In the D.C. Circuit Court of Appeals decision in the Halbig case, the court held that under Obamacare as drafted, federal subsidies in the form of tax credits only are available to individuals who purchase on state exchanges, not on the federal exchange.

The Court in Halbig relied on the wording of the statute and its plain meaning. The 4th Circuit Court of Appeals, however, found that there might be an ambiguity, and that there were possible other interpretations.

Jonathan Gruber, Professor at MIT, widely is regarded as the architect of both Romneycare and Obamacare.

In 2012, Gruber gave a speech in which he stated that the law clearly provided for tax credits only if the individual purchased on a state exchange:

“I think what’s important to remember politically about this is if you’re a state and you don’t set up an exchange, that means your citizens don’t get their tax credits.”

He goes out to point out the politics of the provision, which would put pressure on states to make sure their own citizens received subsidies by opening state exchanges.

The excerpt appears at 31:30 of the full video.

This is important because this reading of the law has been dismissed by critics of the Halbig decision as absurd and even dishonest.

Not according to the Architect of Obamacare.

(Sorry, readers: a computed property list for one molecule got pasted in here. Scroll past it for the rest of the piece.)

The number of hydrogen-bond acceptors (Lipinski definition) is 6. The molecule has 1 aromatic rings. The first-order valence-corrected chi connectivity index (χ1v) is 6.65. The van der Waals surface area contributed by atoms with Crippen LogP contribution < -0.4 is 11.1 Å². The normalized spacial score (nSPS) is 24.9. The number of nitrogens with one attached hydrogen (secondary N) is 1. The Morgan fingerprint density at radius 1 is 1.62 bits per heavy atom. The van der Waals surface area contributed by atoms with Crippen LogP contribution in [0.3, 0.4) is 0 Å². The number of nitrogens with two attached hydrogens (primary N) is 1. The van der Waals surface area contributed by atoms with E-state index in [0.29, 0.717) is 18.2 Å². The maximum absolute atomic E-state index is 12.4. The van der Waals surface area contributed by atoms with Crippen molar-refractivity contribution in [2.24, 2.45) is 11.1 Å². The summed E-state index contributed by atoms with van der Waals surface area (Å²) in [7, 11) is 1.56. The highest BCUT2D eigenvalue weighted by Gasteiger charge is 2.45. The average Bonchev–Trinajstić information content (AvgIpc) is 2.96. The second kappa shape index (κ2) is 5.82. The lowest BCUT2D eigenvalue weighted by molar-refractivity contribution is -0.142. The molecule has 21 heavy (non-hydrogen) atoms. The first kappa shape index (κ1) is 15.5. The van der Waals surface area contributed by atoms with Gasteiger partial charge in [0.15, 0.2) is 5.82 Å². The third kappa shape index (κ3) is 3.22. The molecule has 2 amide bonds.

(Note: A reader who wishes to remain anonymous tipped me off to this video, which he saw linked and commented himself on in the comment section of other blogs, such as Volokh Conspiracy and Forbes.)

Update: Gruber two days ago on Chris Matthews show claimed that the very explanation he discussed in 2012 was just a “typo” and that it’s “criminal” to suggest, as he did in 2012, that the law worked the way the Halbig court said it did. (h/t @AG_Conservative) Credibility is a terrible thing to lose just to save a law from its normal, natural meaning as written.

The New Republic is trying to salvage this public relations disaster for Democrats, by quoting Gruber today (7-25-2014) as follows:

I honestly don’t remember why I said that. I was speaking off-the-cuff. It was just a mistake. People make mistakes. Congress made a mistake drafting the law and I made a mistake talking about it.